Have you ever had trouble sleeping when a storm blows through? (No, I don’t mean being awakened by the sound of thunder or the pelts of rain on your window.) If you suffer with obstructive sleep apnea, listen up: there’s new evidence that the weather can worsen your sleep-disordered breathing. In other words, when the pressure drops, so does your ability to achieve smooth, restful breathing during the night.
Surprisingly, not much has been studied when it comes to connections between the weather and sleep. Lots of studies have been done to show the effects of high-altitude, which also worsens sleep apnea; but weather-related changes in atmospheric pressure and breathing during sleep has been a neglected area of study. Until now.
I’ve written a lot about obstructive sleep apnea (OSA), a common sleep disorder whereby one briefly stops breathing multiple times during the night when the muscles in the back of the throat fail to keep the airway open. This results in:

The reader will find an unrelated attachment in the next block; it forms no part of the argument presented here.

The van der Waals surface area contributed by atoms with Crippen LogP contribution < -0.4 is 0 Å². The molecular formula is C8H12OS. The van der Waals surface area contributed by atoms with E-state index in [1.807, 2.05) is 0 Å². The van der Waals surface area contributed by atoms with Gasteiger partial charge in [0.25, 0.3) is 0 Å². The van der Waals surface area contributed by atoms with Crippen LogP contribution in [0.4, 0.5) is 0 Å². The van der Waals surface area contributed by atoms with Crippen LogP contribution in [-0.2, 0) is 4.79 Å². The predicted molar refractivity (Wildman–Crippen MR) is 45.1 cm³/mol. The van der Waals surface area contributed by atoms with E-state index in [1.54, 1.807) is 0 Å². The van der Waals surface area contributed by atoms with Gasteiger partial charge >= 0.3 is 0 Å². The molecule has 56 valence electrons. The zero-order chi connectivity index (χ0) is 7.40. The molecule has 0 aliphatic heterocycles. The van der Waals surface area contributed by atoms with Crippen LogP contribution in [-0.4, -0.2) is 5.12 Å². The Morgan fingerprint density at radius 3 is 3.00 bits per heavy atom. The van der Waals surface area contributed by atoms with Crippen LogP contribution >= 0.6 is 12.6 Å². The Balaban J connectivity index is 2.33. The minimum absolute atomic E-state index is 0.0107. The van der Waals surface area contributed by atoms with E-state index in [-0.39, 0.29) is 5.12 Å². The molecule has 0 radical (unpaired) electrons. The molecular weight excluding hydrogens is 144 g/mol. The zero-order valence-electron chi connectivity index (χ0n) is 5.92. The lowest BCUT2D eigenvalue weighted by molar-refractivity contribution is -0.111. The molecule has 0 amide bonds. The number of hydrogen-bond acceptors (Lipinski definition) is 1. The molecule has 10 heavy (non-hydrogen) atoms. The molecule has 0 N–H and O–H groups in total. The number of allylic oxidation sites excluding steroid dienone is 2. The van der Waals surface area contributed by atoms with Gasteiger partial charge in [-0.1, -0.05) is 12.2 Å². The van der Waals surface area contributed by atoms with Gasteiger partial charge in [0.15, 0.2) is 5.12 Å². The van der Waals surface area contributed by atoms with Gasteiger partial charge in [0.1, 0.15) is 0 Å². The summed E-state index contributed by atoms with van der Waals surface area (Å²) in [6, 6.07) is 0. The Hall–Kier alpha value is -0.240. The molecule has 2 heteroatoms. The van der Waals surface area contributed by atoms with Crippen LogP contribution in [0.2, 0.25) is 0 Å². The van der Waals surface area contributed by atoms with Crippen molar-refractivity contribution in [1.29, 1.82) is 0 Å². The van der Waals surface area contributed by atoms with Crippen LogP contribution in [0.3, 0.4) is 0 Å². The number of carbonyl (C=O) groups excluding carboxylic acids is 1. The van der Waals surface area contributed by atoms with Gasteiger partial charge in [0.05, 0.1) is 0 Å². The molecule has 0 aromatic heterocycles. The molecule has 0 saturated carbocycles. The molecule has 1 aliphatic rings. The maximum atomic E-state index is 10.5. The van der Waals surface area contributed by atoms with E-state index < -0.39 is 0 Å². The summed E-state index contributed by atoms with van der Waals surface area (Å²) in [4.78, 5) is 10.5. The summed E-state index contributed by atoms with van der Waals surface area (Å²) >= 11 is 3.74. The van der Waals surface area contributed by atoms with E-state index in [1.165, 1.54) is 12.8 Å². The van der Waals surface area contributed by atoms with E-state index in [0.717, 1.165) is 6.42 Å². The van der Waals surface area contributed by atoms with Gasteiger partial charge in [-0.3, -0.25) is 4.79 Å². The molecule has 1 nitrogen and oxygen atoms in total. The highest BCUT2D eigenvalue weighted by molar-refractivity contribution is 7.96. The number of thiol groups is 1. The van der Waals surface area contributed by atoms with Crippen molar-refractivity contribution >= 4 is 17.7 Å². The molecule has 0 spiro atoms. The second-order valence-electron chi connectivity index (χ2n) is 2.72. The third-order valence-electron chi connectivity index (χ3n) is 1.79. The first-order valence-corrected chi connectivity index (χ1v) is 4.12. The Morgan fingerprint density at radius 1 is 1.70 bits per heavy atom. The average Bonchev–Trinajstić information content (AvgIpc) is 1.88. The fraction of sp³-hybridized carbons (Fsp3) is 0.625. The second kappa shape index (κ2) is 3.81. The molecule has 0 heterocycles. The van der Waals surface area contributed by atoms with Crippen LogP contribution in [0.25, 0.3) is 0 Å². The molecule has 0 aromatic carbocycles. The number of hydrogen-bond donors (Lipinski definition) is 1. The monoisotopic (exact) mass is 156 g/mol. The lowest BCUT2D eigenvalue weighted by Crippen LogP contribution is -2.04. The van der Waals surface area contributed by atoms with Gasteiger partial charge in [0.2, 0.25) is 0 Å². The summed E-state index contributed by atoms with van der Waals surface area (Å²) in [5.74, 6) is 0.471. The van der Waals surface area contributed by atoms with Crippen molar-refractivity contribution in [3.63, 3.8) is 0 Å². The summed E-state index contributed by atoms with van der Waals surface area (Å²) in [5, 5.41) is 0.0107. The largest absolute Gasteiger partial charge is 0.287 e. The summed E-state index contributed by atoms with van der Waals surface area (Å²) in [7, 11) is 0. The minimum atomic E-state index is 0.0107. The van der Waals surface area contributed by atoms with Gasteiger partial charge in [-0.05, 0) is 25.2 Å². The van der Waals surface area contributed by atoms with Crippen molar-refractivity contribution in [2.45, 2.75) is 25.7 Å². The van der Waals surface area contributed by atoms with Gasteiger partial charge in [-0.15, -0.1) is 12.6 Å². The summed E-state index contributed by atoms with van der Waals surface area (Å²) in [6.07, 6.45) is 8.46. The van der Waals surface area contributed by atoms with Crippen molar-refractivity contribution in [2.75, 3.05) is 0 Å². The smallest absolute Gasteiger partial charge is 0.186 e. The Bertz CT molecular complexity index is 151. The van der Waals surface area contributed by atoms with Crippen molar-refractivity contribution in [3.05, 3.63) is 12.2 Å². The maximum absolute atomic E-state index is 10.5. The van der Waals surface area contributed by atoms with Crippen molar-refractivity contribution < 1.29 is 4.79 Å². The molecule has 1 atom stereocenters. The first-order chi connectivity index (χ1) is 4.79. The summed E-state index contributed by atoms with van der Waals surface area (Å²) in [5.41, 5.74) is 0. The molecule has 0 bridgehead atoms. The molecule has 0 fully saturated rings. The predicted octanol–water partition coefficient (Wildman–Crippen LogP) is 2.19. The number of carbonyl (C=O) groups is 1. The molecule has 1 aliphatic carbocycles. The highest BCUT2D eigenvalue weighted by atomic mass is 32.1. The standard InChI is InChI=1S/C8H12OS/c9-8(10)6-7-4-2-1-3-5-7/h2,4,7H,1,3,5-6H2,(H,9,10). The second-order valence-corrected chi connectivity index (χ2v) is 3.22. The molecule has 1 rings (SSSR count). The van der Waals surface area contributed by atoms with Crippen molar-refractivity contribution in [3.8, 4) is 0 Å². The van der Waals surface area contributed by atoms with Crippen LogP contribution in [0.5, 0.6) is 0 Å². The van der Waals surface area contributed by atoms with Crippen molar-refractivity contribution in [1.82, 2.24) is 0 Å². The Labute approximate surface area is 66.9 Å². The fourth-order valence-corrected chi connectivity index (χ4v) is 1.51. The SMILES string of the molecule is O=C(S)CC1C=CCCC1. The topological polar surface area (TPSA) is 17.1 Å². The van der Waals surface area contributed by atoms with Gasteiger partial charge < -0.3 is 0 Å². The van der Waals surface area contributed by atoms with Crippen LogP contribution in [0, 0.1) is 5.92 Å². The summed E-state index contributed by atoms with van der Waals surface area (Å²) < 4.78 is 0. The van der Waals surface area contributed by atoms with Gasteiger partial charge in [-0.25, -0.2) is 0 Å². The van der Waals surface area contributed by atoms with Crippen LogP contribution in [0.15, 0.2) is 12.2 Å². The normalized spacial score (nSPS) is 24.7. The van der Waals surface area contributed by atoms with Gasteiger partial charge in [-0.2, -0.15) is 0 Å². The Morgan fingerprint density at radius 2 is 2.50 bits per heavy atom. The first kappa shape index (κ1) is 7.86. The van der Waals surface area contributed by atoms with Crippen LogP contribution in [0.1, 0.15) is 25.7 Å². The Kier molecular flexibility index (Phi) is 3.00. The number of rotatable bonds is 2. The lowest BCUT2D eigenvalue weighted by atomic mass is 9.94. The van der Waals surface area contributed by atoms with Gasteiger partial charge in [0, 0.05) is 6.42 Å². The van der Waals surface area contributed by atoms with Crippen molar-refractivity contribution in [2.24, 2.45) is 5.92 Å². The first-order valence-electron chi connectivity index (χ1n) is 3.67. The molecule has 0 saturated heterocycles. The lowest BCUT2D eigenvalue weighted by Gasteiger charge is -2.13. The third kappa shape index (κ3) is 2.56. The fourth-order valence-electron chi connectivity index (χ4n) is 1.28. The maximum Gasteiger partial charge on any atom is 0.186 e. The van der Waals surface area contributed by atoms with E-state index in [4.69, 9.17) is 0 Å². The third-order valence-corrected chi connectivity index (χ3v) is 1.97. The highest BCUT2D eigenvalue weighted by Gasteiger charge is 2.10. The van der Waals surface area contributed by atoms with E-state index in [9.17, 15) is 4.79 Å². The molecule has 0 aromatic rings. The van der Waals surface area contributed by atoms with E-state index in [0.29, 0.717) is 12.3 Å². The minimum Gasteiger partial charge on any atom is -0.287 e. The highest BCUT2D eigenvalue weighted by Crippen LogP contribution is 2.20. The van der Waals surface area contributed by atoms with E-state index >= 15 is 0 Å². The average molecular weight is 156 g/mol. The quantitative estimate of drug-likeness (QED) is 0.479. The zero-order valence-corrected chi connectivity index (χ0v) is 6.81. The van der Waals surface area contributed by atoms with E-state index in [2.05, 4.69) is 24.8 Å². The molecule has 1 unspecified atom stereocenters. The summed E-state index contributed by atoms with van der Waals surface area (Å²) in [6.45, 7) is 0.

- fragmented, poor sleep
- low blood oxygen levels
- an increased risk for myriad health problems, including hypertension, heart disease, mood and memory problems
- the recommendation from your doctor to use a machine called a CPAP at night to keep your airway open for sound sleep
This new wrinkle in the mystery of sleep opens the door wide open for much more exploration. We have no idea how the atmospheric pressure could affect apnea. It’s still a big question that researchers are now going to investigate. Weather has always carried with it an aura of mystique. People have blamed it on everything from bad moods to joint and muscle pain. I predict that some of those connections are very real.
Something to think about this week as we watch wicked weather pass through parts of the US.
And blame it on the rain.
Michael J. Breus, PhD, FAASM
The Sleep Doctor